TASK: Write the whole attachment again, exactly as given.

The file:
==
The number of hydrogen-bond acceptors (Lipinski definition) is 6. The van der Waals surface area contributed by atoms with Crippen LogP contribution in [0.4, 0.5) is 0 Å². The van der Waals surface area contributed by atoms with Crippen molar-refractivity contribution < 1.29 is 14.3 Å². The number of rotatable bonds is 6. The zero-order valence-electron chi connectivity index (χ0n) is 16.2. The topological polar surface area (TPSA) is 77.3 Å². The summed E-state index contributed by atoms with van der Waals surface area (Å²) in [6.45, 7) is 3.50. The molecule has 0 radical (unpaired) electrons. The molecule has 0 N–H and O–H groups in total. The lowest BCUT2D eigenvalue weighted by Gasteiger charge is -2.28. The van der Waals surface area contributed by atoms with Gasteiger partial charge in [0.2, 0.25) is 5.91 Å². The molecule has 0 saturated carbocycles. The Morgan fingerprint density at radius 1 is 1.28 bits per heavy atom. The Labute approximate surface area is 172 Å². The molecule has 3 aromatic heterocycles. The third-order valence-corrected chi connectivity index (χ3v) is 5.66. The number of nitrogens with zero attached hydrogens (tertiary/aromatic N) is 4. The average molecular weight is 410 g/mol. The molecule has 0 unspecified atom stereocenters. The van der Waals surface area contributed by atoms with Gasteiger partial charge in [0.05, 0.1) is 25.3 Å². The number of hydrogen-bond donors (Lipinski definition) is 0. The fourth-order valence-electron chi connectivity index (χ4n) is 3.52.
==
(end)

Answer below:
The number of hydrogen-bond acceptors (Lipinski definition) is 6. The van der Waals surface area contributed by atoms with Crippen LogP contribution in [0.4, 0.5) is 0 Å². The van der Waals surface area contributed by atoms with Crippen molar-refractivity contribution < 1.29 is 14.3 Å². The number of rotatable bonds is 6. The zero-order valence-electron chi connectivity index (χ0n) is 16.2. The topological polar surface area (TPSA) is 77.3 Å². The summed E-state index contributed by atoms with van der Waals surface area (Å²) in [6.45, 7) is 3.50. The molecule has 0 radical (unpaired) electrons. The molecule has 0 N–H and O–H groups in total. The lowest BCUT2D eigenvalue weighted by Gasteiger charge is -2.28. The van der Waals surface area contributed by atoms with Gasteiger partial charge in [0.2, 0.25) is 5.91 Å². The molecule has 0 saturated carbocycles. The Morgan fingerprint density at radius 1 is 1.28 bits per heavy atom. The Labute approximate surface area is 172 Å². The molecule has 3 aromatic heterocycles. The third-order valence-corrected chi connectivity index (χ3v) is 5.66. The number of nitrogens with zero attached hydrogens (tertiary/aromatic N) is 4. The average molecular weight is 410 g/mol. The molecule has 0 unspecified atom stereocenters. The van der Waals surface area contributed by atoms with Gasteiger partial charge in [0.05, 0.1) is 25.3 Å². The number of hydrogen-bond donors (Lipinski definition) is 0. The fourth-order valence-electron chi connectivity index (χ4n) is 3.52.